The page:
If the first presidential debate was any indication, the candidates' body language will be analyzed as closely as their policy declarations during tonight's rematch. But what, specifically, should we look for to determine if they're on their game?
Anthropologists Michael Lempert of the University of Michigan and Michael Silverstein of University of Chicago, who co-authored the new book Creatures of Politics: Media, Message and the American Presidency, have a very specific idea.
According to a University of Michigan press release, "Lempert has spent hundreds of hours analyzing candidate gestures, including one that President Obama often uses: a precision-grip gesture, pressing his thumb and tip of index finger together to indicate that he is communicating the fine points of a topic he knows a lot about."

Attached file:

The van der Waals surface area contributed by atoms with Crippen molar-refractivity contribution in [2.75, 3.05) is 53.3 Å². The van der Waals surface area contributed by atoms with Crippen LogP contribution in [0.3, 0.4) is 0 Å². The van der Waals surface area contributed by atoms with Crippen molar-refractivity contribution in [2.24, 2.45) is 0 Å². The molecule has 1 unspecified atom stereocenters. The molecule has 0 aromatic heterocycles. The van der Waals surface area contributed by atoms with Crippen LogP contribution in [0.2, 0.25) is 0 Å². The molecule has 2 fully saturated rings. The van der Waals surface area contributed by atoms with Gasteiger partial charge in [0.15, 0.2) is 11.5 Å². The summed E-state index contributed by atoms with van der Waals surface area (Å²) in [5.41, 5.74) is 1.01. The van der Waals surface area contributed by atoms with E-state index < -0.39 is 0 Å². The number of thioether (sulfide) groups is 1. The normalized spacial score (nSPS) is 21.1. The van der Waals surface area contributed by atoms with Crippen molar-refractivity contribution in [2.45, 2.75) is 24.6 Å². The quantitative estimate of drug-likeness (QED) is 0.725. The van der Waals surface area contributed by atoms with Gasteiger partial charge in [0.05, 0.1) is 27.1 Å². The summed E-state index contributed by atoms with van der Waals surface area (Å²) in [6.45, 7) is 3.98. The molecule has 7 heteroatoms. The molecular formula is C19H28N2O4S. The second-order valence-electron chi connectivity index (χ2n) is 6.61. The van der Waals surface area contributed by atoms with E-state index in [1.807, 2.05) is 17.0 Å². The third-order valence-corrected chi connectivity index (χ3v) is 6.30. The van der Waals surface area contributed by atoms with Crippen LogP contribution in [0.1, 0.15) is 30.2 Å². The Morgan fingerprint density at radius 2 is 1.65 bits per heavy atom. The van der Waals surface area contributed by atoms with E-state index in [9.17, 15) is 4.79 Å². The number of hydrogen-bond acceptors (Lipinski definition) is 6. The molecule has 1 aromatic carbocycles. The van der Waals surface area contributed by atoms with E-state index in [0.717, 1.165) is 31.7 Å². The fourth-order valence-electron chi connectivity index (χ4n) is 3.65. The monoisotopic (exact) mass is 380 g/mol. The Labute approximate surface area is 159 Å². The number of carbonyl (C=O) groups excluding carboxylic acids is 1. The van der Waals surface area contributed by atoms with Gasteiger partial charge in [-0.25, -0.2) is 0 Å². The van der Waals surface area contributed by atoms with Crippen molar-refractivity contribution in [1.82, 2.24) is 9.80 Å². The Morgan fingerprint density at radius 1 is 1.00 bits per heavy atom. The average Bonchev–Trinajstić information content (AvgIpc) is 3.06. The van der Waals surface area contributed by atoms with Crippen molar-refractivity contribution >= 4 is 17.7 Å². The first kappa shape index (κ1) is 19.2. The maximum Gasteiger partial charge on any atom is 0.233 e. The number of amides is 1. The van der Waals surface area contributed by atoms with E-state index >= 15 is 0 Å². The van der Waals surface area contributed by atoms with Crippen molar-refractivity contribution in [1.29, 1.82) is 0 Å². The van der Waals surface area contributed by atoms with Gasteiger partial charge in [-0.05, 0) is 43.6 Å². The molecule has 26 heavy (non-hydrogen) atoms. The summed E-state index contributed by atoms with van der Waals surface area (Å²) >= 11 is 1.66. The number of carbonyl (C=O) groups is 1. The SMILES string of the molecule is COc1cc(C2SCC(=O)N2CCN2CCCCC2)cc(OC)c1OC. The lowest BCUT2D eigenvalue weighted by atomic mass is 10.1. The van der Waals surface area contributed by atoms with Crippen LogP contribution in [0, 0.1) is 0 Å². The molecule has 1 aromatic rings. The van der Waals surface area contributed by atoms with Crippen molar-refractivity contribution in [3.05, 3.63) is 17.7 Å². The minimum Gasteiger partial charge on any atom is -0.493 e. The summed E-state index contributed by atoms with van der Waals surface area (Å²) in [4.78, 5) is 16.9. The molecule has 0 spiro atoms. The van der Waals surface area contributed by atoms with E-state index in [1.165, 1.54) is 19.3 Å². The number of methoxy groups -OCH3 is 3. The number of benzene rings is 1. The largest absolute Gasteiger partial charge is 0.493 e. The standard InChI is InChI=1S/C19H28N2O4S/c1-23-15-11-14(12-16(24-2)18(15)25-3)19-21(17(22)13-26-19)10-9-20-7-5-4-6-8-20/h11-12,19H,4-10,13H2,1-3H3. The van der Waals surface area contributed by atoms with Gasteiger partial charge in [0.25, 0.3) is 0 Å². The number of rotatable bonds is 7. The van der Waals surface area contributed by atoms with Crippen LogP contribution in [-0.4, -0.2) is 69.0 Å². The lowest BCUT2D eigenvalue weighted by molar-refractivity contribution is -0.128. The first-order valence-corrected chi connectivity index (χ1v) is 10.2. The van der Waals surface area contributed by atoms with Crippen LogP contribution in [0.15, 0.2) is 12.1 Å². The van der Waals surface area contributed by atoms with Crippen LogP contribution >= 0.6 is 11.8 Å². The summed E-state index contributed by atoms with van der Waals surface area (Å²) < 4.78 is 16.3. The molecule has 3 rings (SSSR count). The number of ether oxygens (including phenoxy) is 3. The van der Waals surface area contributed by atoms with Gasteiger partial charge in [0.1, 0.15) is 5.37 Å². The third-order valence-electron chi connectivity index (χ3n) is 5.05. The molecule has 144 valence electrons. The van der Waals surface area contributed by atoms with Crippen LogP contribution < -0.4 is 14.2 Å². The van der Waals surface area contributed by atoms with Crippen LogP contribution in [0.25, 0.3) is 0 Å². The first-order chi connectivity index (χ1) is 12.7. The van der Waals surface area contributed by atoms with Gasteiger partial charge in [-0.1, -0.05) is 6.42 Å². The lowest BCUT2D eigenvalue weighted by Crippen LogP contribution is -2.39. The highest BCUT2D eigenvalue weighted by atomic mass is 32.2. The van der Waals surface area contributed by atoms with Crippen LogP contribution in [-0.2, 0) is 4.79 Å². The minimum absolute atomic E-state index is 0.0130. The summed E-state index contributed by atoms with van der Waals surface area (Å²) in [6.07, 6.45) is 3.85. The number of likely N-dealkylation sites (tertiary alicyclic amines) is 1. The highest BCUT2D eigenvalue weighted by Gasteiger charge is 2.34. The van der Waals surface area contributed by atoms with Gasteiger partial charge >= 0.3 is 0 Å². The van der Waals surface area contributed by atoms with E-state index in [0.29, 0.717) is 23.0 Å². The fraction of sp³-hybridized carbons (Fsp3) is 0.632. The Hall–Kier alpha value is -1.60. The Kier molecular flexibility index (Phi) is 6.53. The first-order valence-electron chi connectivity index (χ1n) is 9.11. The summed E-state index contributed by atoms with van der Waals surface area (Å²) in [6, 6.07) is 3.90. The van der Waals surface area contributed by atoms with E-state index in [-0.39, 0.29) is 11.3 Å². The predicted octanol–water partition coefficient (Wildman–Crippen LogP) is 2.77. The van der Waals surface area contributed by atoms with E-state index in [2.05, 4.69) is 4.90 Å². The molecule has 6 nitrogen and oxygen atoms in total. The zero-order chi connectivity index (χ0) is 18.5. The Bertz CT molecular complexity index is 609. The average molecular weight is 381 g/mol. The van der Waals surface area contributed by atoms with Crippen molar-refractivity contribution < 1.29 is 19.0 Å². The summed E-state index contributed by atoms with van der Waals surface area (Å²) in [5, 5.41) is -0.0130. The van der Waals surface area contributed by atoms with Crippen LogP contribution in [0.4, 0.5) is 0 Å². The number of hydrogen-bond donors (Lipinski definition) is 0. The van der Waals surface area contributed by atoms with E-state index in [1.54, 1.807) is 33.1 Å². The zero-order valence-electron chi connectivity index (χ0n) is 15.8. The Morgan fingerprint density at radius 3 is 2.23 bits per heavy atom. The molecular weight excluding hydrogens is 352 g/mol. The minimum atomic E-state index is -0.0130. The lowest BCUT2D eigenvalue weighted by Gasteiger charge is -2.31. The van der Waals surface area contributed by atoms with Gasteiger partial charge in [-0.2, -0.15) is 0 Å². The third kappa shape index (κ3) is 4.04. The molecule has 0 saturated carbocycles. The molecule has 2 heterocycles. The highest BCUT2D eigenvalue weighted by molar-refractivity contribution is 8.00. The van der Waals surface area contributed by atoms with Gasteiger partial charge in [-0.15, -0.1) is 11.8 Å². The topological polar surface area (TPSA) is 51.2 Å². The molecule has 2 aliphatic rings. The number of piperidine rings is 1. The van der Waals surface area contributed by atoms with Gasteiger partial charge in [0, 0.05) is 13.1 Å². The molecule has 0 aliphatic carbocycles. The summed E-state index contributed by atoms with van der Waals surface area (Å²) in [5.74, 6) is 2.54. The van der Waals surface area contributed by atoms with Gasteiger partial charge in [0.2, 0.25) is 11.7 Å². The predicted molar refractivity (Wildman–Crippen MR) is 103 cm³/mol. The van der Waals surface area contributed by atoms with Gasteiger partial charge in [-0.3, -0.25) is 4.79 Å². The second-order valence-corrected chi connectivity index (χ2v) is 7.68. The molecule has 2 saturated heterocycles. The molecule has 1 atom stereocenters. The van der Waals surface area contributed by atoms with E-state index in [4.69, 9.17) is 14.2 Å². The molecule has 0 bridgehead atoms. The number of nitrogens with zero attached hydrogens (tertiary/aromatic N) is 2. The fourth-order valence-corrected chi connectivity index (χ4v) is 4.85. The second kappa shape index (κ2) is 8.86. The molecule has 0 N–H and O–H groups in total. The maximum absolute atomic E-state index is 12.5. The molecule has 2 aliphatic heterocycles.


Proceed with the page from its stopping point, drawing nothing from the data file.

Lempert reports that in his first debate with Republican challenger Mitt Romney, Obama seldom used this "precision grip;" it was featured in only about 1 percent of his manual gestures. That compares to an average of 14 percent in his more-effective 2007 and 2008 debates.
So pay attention to the president's thumb and forefinger: If he's pressing them together, it suggests he's on solid footing in making a point. That presumably means he's more likely to speak with the authority and confidence that was largely missing from the first debate--a problem Silverstein summed up with an inevitable pun.
"Last time around," he said, "it looks like Obama lost his grip. Soon, we'll see if he's got it back."